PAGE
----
MedDRA Preferred Term 
Rash †  70 5 0 30 1 0
Diarrhea  48 5 < 1  36 2 0
Weight decreased  39 2 0 29 < 1  0
Infection *  39 13 3 30 9 2
Pyrexia  36 3 0 30 4 0
Stomatitis  22 < 1  0 12 0 0
Depression  19 2 0 14 < 1  0
Cough  16 0 0 11 0 0
Headache  15 < 1  0 10 0 0
* Includes all MedDRA preferred terms in the Infections and Infestations System Organ Class
† Rash as a composite term includes: rash, palmar-plantar erythrodysaesthesia syndrome, pigmentation disorder, dermatitis acneiform, folliculitis, photosensitivity reaction, Stevens-Johnson syndrome, urticaria, erythematous rash, skin disorder, skin ulcer.

Ten patients (4%) in the TARCEVA/gemcitabine group and three patients (1%) in the placebo/gemcitabine group developed deep venous thrombosis. The overall incidence of grade 3 or 4 thrombotic events, including deep venous thrombosis was 11% for TARCEVA plus gemcitabine and 9% for placebo plus gemcitabine.

The incidences of liver test abnormalities ( ≥ Grade 2) in Study 2 are provided in Table 5 [see DOSAGE AND ADMINISTRATION and WARNINGS AND PRECAUTIONS].

Table 5: Liver Test Abnormalities in Pancreatic Cancer Patients: 100 mg Cohort (Study 2)

NCI-CTC Grade  TARCEVA + Gemcitabine 1000 mg/m² IV
N=259 
Placebo + Gemcitabine 1000 mg/m² IV
N=256 
Grade 2  Grade 3  Grade 4  Grade 2  Grade 3  Grade 4 
Bilirubin  17% 10% < 1%  11% 10% 3%
ALT  31% 13% < 1%  22% 9% 0%
AST  24% 10% < 1%  19% 9% 0%

NSCLC and Pancreatic Indications: Selected Low Frequency Adverse Reactions

Gastrointestinal Disorders

Cases of gastrointestinal bleeding (including fatalities) have been reported, some associated with concomitant warfarin or NSAID administration [see WARNINGS AND PRECAUTIONS and DRUG INTERACTIONS]. These adverse reactions were reported as peptic ulcer bleeding (gastritis, gastroduodenal ulcers), hematemesis, hematochezia, melena and hemorrhage from possible colitis.

Post-Marketing Experience

The following adverse reactions have been identified during post approval use of TARCEVA. Because these reactions are reported voluntarily from a population of uncertain size, it is not always possible to reliably estimate their frequency or establish a causal relationship to drug exposure.

Musculoskeletal and Connective Tissue Disorders: myopathy, including rhabdomyolysis, in combination with statin therapy

Eye Disorders: ocular inflammation including uveitis

Read the Tarceva (erlotinib) Side Effects Center for a complete guide to possible side effects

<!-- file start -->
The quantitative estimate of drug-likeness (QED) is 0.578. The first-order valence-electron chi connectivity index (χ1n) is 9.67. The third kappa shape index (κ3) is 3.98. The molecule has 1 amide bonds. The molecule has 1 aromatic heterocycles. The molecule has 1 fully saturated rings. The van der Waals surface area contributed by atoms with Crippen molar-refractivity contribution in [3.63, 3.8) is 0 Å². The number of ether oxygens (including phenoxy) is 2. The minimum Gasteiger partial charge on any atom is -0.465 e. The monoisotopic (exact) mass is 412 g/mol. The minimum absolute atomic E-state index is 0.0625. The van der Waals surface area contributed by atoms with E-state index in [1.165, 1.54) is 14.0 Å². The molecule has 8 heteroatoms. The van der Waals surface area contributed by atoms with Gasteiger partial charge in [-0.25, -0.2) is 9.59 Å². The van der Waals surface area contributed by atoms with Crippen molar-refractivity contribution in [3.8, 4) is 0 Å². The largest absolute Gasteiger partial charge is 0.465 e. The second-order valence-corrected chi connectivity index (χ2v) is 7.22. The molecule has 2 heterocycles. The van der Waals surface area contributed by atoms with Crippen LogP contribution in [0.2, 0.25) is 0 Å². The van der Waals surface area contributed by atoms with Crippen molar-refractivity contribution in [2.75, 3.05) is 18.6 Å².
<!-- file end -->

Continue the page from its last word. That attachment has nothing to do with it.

DRUG INTERACTIONS

CYP3A4 Inhibitors

Erlotinib is metabolized predominantly by CYP3A4. Co-treatment with the potent CYP3A4 inhibitor ketoconazole increased erlotinib AUC by 67%. When TARCEVA was co-administered with ciprofloxacin, an inhibitor of both CYP3A4 and CYP1A2, the erlotinib exposure [AUC] and maximum concentration [Cmax] increased by 39% and 17%, respectively. Dose modifications are recommended [see DOSAGE AND ADMINISTRATION].

CYP3A4 Inducers

Pre-treatment with the CYP3A4 inducer rifampicin for 7-11 days prior to TARCEVA decreased erlotinib AUC by 58% to 80%. Dose modifications are recommended [see DOSAGE AND ADMINISTRATION].

Drugs Affecting Gastric pH

Co-administration of TARCEVA with omeprazole decreased erlotinib AUC by 46% and co-administration of TARCEVA with ranitidine 300 mg decreased erlotinib AUC by 33%. When TARCEVA was administered with ranitidine 150 mg twice daily (at least 10 h after the previous ranitidine evening dose and 2 h before the ranitidine morning dose), erlotinib AUC decreased by 15%. Increasing the dose of TARCEVA when co-administered with such agents is not likely to compensate for the loss of exposure. Scheduling modifications are recommended [see DOSAGE AND ADMINISTRATION and CLINICAL PHARMACOLOGY].

Cigarette Smoking

Cigarette smoking results in reductions in erlotinib AUC. Dose modifications are recommended [see DOSAGE AND ADMINISTRATION and CLINICAL PHARMACOLOGY].

Anticoagulants

Interaction with coumarin-derived anticoagulants, including warfarin, leading to increased International Normalized Ratio (INR) and bleeding adverse reactions, which in some cases were fatal, have been reported in patients receiving TARCEVA. Regularly monitor prothrombin time or INR in patients taking coumarin-derived anticoagulants. Dose modifications of TARCEVA are not recommended [see WARNINGS AND PRECAUTIONSand ADVERSE REACTIONS].

Read the Tarceva Drug Interactions Center for a complete guide to possible interactions

Last reviewed on RxList: 4/28/2014
This monograph has been modified to include the generic and brand name in many instances.